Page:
When I Grow Up, I Want to be...a Scientist

NSF grant sparks young students' interest in science

The clock struck three, a bell rang, and the halls of Truman Middle School filled with students streaming towards the exits. But seven students moved against the tide, making their way to Jessyca Flores' science lab, where they settled in for one more science lesson—not because they had to, but because they wanted to.

Flores, fellow science teacher Tamara Werner, and Melisa Greenberg, a UNM graduate student, helped the group of students conduct experiments using color and light. They spun color wheels on string to simulate white light, fashioned homemade lasers from flashlights, foil and CDs, and debated why the ocean and sky look blue.

It was all part of Truman's After School Photonics Club. "The different experiments are really interesting and they make science fun," says seventh-grader and club member Adam Martinez. The club is made possible by a National Science Foundation (NSF) GK-12 Grant awarded to the University of New Mexico in the spring of 2004. NSF created the three-year, $1.8 million grant to enrich the learning experience for K-12 students and to spark an interest in engineering, science and math that might inspire students to consider careers in these areas. The grant emphasizes optics and photonics. UNM is one of more than 50 universities around the country participating in the program.

Teaching Tomorrow's Scientists Today

"Industry projections reveal that we're not producing enough engineers and scientists. There are many reasons, but one of them is that students aren't getting interested in science at an early age," says Charles Fleddermann, professor and associate dean of the School of Engineering. Fleddermann is the principal investigator on the grant and he manages the program.

To spark that early interest, the GK-12 grant funds fellowships so that engineering and science graduate students can serve as resources for science and math teachers in the public schools. This year eight fellows from UNM are working on Albuquerque’s far west side in a group of schools that includes several elementary and middle schools and one high school. The area is ideal because the schools feed into West Mesa High School, which already has an optics academy. "This way there’s a pipeline of elementary school kids who are interested in science that goes to the high school and then ultimately, we hope, to UNM when they graduate," says Mary Jo Daniel, a liaison from Albuquerque Public Schools (APS) who helps manage the program.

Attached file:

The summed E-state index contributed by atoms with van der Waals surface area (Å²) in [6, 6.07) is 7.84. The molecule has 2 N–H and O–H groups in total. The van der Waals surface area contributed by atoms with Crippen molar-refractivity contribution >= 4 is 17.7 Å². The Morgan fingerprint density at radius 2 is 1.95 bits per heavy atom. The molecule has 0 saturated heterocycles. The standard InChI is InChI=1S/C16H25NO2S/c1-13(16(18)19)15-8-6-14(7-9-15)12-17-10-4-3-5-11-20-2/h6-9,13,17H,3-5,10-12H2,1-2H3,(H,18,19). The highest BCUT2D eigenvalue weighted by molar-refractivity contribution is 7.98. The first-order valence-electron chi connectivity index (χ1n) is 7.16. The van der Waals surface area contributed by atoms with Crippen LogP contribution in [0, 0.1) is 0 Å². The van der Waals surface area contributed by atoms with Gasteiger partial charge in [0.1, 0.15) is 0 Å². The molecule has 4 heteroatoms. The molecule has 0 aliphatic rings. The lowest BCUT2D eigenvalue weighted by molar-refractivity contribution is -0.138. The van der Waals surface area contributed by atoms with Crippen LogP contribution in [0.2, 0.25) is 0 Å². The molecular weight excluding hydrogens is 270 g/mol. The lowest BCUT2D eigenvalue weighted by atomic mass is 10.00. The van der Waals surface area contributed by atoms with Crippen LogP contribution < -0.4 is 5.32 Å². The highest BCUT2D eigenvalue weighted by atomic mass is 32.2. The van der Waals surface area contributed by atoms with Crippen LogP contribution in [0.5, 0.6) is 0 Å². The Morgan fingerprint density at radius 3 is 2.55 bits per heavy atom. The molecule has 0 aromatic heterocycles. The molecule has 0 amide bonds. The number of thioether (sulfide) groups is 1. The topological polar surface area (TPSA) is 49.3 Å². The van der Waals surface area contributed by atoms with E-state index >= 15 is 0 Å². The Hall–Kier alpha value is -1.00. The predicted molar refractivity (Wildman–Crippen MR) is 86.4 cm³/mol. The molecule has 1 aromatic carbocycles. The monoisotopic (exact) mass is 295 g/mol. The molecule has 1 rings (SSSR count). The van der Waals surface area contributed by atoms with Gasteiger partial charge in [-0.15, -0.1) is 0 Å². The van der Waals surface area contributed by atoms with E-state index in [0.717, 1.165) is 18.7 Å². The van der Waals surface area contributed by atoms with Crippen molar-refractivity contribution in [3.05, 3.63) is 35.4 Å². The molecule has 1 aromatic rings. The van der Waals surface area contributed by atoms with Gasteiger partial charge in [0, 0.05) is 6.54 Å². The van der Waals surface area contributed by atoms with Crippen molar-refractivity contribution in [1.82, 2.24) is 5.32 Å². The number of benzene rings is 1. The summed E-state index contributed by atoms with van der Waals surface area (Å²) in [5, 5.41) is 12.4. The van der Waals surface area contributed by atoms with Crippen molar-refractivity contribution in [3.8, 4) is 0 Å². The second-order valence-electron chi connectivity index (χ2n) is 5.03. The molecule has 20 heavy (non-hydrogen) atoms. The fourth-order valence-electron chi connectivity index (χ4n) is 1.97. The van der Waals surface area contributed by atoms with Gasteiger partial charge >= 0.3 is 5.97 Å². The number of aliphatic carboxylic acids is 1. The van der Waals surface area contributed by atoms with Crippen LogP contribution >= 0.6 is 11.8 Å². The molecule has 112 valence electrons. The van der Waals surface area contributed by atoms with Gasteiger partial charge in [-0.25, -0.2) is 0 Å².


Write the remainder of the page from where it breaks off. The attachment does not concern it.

Daniel conducted a week-long training session last summer to familiarize the fellows with the classrooms and help them understand how to relate to kids of different ages. Then the fellows worked with teachers at their assigned schools to create age-appropriate programs and schedules for the students. "The program needed to be very flexible because each school has different needs," explains Daniel. Depending on the school and the weekday, the GK-12 fellows can be found planning curriculum sessions, conducting experiments in class, doing research for teachers, helping students with their science fair projects.

A Win-Win-Win Situation

But it's not just the kids that are learning. GK-12 provides valuable continuing education for teachers too. The program expands their depth of knowledge, specifically in optics and photonics, and gives teachers more tools and experiments to use in class. In fact, the fellows are preparing kits with experiments and educational materials that teachers can use and then pass on to other educators who aren't directly involved in the program.

It's also an education for the fellows. They're learning how to relate to kids and share their knowledge. Greenberg, who is working towards her masters degree in optical science, sees the program as a way to make a difference. "I wanted to do this because I love kids, and especially because I'm a woman and wanted to show young girls that they can grow up to be scientists," says Greenberg.

Steven Green, the fellow assigned to Adams Middle School, says that teaching kids enhances his research at UNM. "Education and learning are two sides of the same coin. You have to learn about something to teach it, so this benefits me and what I'm learning myself," notes Green.

Fleddermann says that UNM has a lot to gain from participating in the program as well. "Many of our students come out of APS. A better relationship with the local school district is likely to get us more students that are better prepared. I'm hoping that a lot of these students will remember that there was this person at UNM who was in their class when they were in eighth grade and that he or she was really cool and taught them a lot about science. I hope they'll think ‘I want to be like that and go to UNM'."

Will the plan work? A process is in place to evaluate the results of GK-12. Students from UNM's College of Education have developed an assessment tool that measures students' attitudes toward science at the beginning of the year and at the end of the year. Judging by the smiles and bright eyes in the After School Photonics Club, GK-12 is already working its magic. Samantha Smith, a seventh-grader in the club offers confirmation. "I really like science. And there are not that many women in science, so I think I might become a scientist in the future."